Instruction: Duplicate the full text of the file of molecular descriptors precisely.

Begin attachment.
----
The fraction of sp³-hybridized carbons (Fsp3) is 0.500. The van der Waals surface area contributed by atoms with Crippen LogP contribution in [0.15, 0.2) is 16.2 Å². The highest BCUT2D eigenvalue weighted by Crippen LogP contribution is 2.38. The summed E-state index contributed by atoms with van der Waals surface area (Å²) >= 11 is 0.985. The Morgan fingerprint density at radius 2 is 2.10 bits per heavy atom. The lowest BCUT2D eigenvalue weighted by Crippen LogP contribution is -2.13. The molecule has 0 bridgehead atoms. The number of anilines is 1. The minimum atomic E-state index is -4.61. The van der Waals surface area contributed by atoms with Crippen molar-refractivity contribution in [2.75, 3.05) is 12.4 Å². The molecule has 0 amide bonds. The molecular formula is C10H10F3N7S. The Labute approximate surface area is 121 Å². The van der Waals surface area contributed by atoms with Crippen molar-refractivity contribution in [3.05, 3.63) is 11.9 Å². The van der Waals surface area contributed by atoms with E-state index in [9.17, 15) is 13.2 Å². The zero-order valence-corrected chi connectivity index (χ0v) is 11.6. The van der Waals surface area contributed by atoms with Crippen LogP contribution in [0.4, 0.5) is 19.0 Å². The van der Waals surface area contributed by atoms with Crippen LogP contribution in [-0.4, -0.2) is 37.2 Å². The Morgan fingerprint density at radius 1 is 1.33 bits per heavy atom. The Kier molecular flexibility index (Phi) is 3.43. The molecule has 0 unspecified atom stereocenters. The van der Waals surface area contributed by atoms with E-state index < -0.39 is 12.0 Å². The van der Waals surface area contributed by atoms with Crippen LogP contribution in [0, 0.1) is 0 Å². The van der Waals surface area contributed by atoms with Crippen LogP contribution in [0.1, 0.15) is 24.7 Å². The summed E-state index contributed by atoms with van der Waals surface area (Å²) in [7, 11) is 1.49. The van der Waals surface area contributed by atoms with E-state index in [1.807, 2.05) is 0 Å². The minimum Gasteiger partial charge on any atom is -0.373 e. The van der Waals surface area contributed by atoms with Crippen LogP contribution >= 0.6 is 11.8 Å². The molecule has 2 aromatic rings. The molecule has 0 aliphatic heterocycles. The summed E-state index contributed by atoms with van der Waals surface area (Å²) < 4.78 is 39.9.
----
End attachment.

The fraction of sp³-hybridized carbons (Fsp3) is 0.500. The van der Waals surface area contributed by atoms with Crippen LogP contribution in [0.15, 0.2) is 16.2 Å². The highest BCUT2D eigenvalue weighted by Crippen LogP contribution is 2.38. The summed E-state index contributed by atoms with van der Waals surface area (Å²) >= 11 is 0.985. The Morgan fingerprint density at radius 2 is 2.10 bits per heavy atom. The lowest BCUT2D eigenvalue weighted by Crippen LogP contribution is -2.13. The molecule has 0 bridgehead atoms. The number of anilines is 1. The minimum atomic E-state index is -4.61. The van der Waals surface area contributed by atoms with Crippen molar-refractivity contribution in [2.75, 3.05) is 12.4 Å². The molecule has 0 amide bonds. The molecular formula is C10H10F3N7S. The Labute approximate surface area is 121 Å². The van der Waals surface area contributed by atoms with Crippen molar-refractivity contribution in [3.05, 3.63) is 11.9 Å². The van der Waals surface area contributed by atoms with E-state index in [9.17, 15) is 13.2 Å². The zero-order valence-corrected chi connectivity index (χ0v) is 11.6. The van der Waals surface area contributed by atoms with Crippen LogP contribution in [0.4, 0.5) is 19.0 Å². The van der Waals surface area contributed by atoms with Crippen LogP contribution in [-0.4, -0.2) is 37.2 Å². The Morgan fingerprint density at radius 1 is 1.33 bits per heavy atom. The Kier molecular flexibility index (Phi) is 3.43. The molecule has 0 unspecified atom stereocenters. The van der Waals surface area contributed by atoms with E-state index < -0.39 is 12.0 Å². The van der Waals surface area contributed by atoms with Crippen LogP contribution in [0, 0.1) is 0 Å². The van der Waals surface area contributed by atoms with Crippen LogP contribution in [0.1, 0.15) is 24.7 Å². The summed E-state index contributed by atoms with van der Waals surface area (Å²) in [7, 11) is 1.49. The van der Waals surface area contributed by atoms with E-state index in [1.807, 2.05) is 0 Å². The minimum Gasteiger partial charge on any atom is -0.373 e. The van der Waals surface area contributed by atoms with Crippen LogP contribution >= 0.6 is 11.8 Å². The molecule has 2 aromatic rings. The molecule has 0 aliphatic heterocycles. The summed E-state index contributed by atoms with van der Waals surface area (Å²) < 4.78 is 39.9.